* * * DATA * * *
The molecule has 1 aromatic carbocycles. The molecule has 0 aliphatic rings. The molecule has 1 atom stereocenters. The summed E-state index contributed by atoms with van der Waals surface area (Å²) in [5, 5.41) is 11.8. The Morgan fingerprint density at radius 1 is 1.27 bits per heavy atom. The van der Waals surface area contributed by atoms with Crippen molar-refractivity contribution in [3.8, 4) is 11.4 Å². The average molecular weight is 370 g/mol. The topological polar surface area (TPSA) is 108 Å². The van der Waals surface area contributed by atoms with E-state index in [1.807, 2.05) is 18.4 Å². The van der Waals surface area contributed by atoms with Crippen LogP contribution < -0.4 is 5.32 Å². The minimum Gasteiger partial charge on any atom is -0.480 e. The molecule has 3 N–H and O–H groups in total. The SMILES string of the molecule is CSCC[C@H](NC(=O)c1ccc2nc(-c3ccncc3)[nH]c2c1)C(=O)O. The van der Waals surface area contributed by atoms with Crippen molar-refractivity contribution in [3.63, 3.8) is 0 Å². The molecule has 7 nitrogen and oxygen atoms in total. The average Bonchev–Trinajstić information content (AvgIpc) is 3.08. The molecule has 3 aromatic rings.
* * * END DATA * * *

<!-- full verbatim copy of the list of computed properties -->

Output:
The molecule has 1 aromatic carbocycles. The molecule has 0 aliphatic rings. The molecule has 1 atom stereocenters. The summed E-state index contributed by atoms with van der Waals surface area (Å²) in [5, 5.41) is 11.8. The Morgan fingerprint density at radius 1 is 1.27 bits per heavy atom. The van der Waals surface area contributed by atoms with Crippen molar-refractivity contribution in [3.8, 4) is 11.4 Å². The average molecular weight is 370 g/mol. The topological polar surface area (TPSA) is 108 Å². The van der Waals surface area contributed by atoms with E-state index in [1.807, 2.05) is 18.4 Å². The van der Waals surface area contributed by atoms with Crippen LogP contribution < -0.4 is 5.32 Å². The minimum Gasteiger partial charge on any atom is -0.480 e. The molecule has 3 N–H and O–H groups in total. The SMILES string of the molecule is CSCC[C@H](NC(=O)c1ccc2nc(-c3ccncc3)[nH]c2c1)C(=O)O. The van der Waals surface area contributed by atoms with Crippen molar-refractivity contribution in [3.63, 3.8) is 0 Å². The molecule has 7 nitrogen and oxygen atoms in total. The average Bonchev–Trinajstić information content (AvgIpc) is 3.08. The molecule has 3 aromatic rings.